Several media outlets earlier reported that police had found under the driver’s seat of the truck used in the attack an identity document in the name of Amri, born in Tataouine in 1992.

I would be suspicious of papers being left in the truck, unless he deliberately wanted to identify himself.

Amri is being sought in Germany and across Europe’s border-free travel zone, the interior minister, Thomas de Maizière, said after briefing parliament’s domestic affairs committee. He stressed: “This is a suspect, not necessarily the perpetrator. We are still investigating in all directions.”

Stephan Mayer, a senior politician with the governing CSU party, said the suspect was in his early 20s and apparently used various identities. He was considered by authorities to be part of the “Salafist-Islamist scene” and apparently had spent time in pre-deportation detention in Germany after his asylum application was rejected.

Ralf Jäger, the interior minister for North Rhine-Westphalia, said: “Security agencies exchanged their findings and information about this person with the joint counter-terrorism centre in November 2016.”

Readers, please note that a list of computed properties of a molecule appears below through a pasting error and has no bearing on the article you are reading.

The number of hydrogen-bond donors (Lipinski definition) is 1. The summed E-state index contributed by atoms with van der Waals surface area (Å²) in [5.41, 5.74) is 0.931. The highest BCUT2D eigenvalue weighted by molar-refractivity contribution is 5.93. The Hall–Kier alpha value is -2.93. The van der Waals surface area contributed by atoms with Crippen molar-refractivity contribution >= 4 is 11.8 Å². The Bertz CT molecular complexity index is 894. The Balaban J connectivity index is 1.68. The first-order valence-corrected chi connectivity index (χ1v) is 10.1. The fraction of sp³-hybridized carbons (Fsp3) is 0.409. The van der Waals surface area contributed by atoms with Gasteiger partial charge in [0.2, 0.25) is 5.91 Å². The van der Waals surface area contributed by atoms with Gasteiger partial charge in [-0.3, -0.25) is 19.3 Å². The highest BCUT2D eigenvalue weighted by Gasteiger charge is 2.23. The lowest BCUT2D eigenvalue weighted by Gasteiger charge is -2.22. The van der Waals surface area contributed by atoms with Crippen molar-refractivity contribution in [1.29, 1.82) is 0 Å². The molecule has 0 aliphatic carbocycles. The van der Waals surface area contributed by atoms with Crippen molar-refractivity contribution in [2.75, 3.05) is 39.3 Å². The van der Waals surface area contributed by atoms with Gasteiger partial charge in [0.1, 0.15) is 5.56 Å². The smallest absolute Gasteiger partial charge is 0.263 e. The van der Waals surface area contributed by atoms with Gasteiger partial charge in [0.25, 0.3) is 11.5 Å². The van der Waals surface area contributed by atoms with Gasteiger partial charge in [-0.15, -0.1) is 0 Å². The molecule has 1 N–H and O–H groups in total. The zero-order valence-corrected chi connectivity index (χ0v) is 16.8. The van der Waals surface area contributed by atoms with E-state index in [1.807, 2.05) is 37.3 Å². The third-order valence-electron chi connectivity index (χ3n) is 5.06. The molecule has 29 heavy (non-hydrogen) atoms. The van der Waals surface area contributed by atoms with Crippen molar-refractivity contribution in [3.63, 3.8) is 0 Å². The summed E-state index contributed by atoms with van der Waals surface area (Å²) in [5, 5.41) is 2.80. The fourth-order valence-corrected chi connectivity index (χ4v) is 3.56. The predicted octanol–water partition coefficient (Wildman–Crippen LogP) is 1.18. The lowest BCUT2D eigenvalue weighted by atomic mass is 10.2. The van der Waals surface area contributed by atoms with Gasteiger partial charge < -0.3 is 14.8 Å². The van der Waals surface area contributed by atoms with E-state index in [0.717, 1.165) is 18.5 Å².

Jäger said the suspect’s application for asylum in Germany was rejected in July. Attempts to deport him to Tunisia failed because he did not have the required identification papers and the Tunisian authorities disputed whether he was their national.

Another suspect, a Pakistani man, was earlier released by police.

ISIL has claimed via its Amaq website “A soldier of the Islamic State carried out the Berlin operation in response to appeals to target citizens of coalition countries.”

The Salafi movement…

…is an ultra-conservative reform branch or movement within Sunni Islam that developed in Arabia in the first half of the 18th century, against a background of European colonialism. It advocated a return to the traditions of the “devout ancestors” (the salaf).

The Salafist doctrine can be summed up as taking “a fundamentalist approach to Islam, emulating the Prophet Muhammad and his earliest followers – al-salaf al-salih, the ‘pious forefathers’.” “They reject religious innovation, or bid’ah, and support the implementation of sharia (Islamic law).” The movement is often divided into three categories: the largest group are the purists (or quietists), who avoid politics; the second largest group are the activists, who get involved in politics; and the smallest group are jihadists, who form a small minority.

The Salafi movement is often described as being synonymous with Wahhabism, but Salafists consider the term “Wahhabi” to be derogatory. At other times, Salafism has been described as a hybrid of Wahhabism and other post-1960s movements. Salafism has become associated with literalist, strict and puritanical approaches to Islam. Particularly in the West it is associated with Salafi jihadists, who espouse jihad as a legitimate expression of Islam against those they deem to be enemies of Islam.

In Germany: